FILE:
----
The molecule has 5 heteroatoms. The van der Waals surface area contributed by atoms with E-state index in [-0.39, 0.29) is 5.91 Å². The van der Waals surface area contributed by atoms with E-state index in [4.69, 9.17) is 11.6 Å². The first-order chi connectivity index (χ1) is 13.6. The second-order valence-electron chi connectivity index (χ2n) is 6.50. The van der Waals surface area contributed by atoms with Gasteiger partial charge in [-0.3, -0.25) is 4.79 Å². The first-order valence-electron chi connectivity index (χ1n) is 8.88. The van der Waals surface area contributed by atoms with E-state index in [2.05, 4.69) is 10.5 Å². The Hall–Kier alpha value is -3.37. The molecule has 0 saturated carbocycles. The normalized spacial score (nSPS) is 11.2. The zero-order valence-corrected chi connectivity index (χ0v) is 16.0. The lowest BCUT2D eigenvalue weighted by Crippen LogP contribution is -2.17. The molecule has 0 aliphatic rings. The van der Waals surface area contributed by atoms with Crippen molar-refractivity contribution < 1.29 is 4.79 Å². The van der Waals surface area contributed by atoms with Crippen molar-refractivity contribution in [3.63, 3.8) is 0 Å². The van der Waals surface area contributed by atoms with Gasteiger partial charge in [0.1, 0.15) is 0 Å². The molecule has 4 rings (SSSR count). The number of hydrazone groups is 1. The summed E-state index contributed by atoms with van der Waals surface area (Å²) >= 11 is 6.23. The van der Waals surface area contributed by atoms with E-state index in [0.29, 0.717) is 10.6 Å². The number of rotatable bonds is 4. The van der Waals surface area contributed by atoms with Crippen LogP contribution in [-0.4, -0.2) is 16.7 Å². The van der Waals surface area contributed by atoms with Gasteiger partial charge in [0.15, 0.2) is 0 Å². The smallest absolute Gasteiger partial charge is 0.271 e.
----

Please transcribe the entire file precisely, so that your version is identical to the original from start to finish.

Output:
The molecule has 5 heteroatoms. The van der Waals surface area contributed by atoms with E-state index in [-0.39, 0.29) is 5.91 Å². The van der Waals surface area contributed by atoms with E-state index in [4.69, 9.17) is 11.6 Å². The first-order chi connectivity index (χ1) is 13.6. The second-order valence-electron chi connectivity index (χ2n) is 6.50. The van der Waals surface area contributed by atoms with Gasteiger partial charge in [-0.3, -0.25) is 4.79 Å². The first-order valence-electron chi connectivity index (χ1n) is 8.88. The van der Waals surface area contributed by atoms with E-state index in [2.05, 4.69) is 10.5 Å². The Hall–Kier alpha value is -3.37. The molecule has 0 saturated carbocycles. The normalized spacial score (nSPS) is 11.2. The zero-order valence-corrected chi connectivity index (χ0v) is 16.0. The lowest BCUT2D eigenvalue weighted by Crippen LogP contribution is -2.17. The molecule has 0 aliphatic rings. The van der Waals surface area contributed by atoms with Crippen molar-refractivity contribution < 1.29 is 4.79 Å². The van der Waals surface area contributed by atoms with Crippen molar-refractivity contribution in [3.63, 3.8) is 0 Å². The van der Waals surface area contributed by atoms with Gasteiger partial charge in [0.1, 0.15) is 0 Å². The molecule has 4 rings (SSSR count). The number of hydrazone groups is 1. The summed E-state index contributed by atoms with van der Waals surface area (Å²) >= 11 is 6.23. The van der Waals surface area contributed by atoms with E-state index in [0.29, 0.717) is 10.6 Å². The number of rotatable bonds is 4. The van der Waals surface area contributed by atoms with Crippen LogP contribution in [-0.4, -0.2) is 16.7 Å². The van der Waals surface area contributed by atoms with Gasteiger partial charge in [0.15, 0.2) is 0 Å². The smallest absolute Gasteiger partial charge is 0.271 e.